Saugatuck Officials Put A Hold On Hiring Police Services Consultant For Time Being
Saugatuck city officials voted to hold off on hiring a consultant that would be charged with researching the appropriate level of police service within the city, available options and identifying the most cost-effective way to pay for those changes, if any.
It was part of the agenda at Monday night’s meeting, but Saugatuck City Council cited the need to study the matter further, including more discussions in workshops and a request for a future conference call with Alexander Weiss Consulting, LLC in order to ask questions about the firm’s police services study proposal.
The consultant is asking a total fixed price of $15,000 for the ir work, a project that would take 90 days.
The study would entail a patrol staffing analysis, input from community focus groups on police performance, among other things.
Saugatuck officials wanted to complete the study before the March 1 deadline for the intergovernmental police agreement with the City of Douglas (they share the cost and services of the Saugatuck-Douglas Police Department) so as to step into a renewed agreement with a better understanding of Saugatuck’s police needs.
Both cities want to make modifications to the agreement to improve it, but that may have to wait following Saugatuck’s decision to table the study action.
“We’ve been waiting for 10 years to do this, I don’t see why we can’t put it off for another month,” said Saugatuck City Council Member Barry Johnson, referring to what officials have been mulling over the last several years.
He made the motion to table the matter, citing the need for more discussion and the need to better understand the scope of the proposed study.
With the exception of Saugatuck City Council Member Jane Verplank, who voted against the tabling, Johnson’s colleagues concurred with his motion, but some also want to make sure action is taken and the wait is not much longer to bring it to fruition.
Saugatuck Mayor Pro-Tem Ken Trester, for example, said he supported further discussion, but also noted, “I am also concerned about kicking the can down the road.”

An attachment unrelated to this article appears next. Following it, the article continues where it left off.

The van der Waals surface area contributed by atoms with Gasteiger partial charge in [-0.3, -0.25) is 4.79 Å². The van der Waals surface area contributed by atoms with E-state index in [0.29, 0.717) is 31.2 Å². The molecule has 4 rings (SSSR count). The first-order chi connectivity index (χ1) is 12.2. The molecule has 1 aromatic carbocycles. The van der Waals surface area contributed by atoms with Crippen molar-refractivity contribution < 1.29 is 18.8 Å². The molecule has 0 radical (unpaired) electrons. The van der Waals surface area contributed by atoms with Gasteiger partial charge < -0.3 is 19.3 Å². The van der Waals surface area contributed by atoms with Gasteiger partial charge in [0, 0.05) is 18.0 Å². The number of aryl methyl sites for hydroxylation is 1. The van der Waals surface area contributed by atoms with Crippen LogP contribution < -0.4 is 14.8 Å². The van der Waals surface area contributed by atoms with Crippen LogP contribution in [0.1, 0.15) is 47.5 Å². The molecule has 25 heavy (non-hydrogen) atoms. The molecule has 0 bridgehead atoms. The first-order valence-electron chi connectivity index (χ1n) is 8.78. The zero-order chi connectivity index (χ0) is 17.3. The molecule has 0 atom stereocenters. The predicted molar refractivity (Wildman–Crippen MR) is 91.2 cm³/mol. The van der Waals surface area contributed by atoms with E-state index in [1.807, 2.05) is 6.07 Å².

The city’s salient question is: What is the right police service for Saugatuck?
City officials say they have heard contradictory opinions from their constituents.
For example, while some residents want 24-hour police protection at all times and want overall more police service, others say it is not necessary.
The study proposal is a component of a wider look at police services in the Tri-Community, not just within Saugatuck.
Police costs continue to increase for the cities, with current fiscal-year costs totaling $1.29 million to run the shared police department, taking up about a quarter of the cities’ respective budgets.
Saugatuck Township currently shares one county deputy with five other townships and is currently not part of the police coverage provided by the Saugatuck-Douglas Police Department. This is not sufficient coverage, Saugatuck Township leaders have conceded.
Over the years, representatives of the Saugatuck-Douglas Police Department and both cities’ officials have long expressed concern the department’s officers often respond to calls in the township, though it is not not part of their jurisdiction and the township has for a long time refused to help fund police costs.
The local fire department’s role in emergency service response exponentially increased (i.e. a 66 percent jump in car accidents from last year) throughout the Tri-Community, which includes the township.
Fire officials have cited the need for police service assistance, as firefighters need police protection and police assistance during fires.
Among the ideas being bandied about to ameliorate the situation—all of which are currently on the back-burner of all three municipalities—are the formation of an area-wide police authority, a combining of police, fire and EMS (emergency services) under an authority with the stated goal of optimizing those services.
The Saugatuck-Douglas Police Department accounts for eight full-time officers, including the police chief (full-time officers work in 12-hours shifts); two part-time year-round officers; and two part-time seasonal officers (May through September).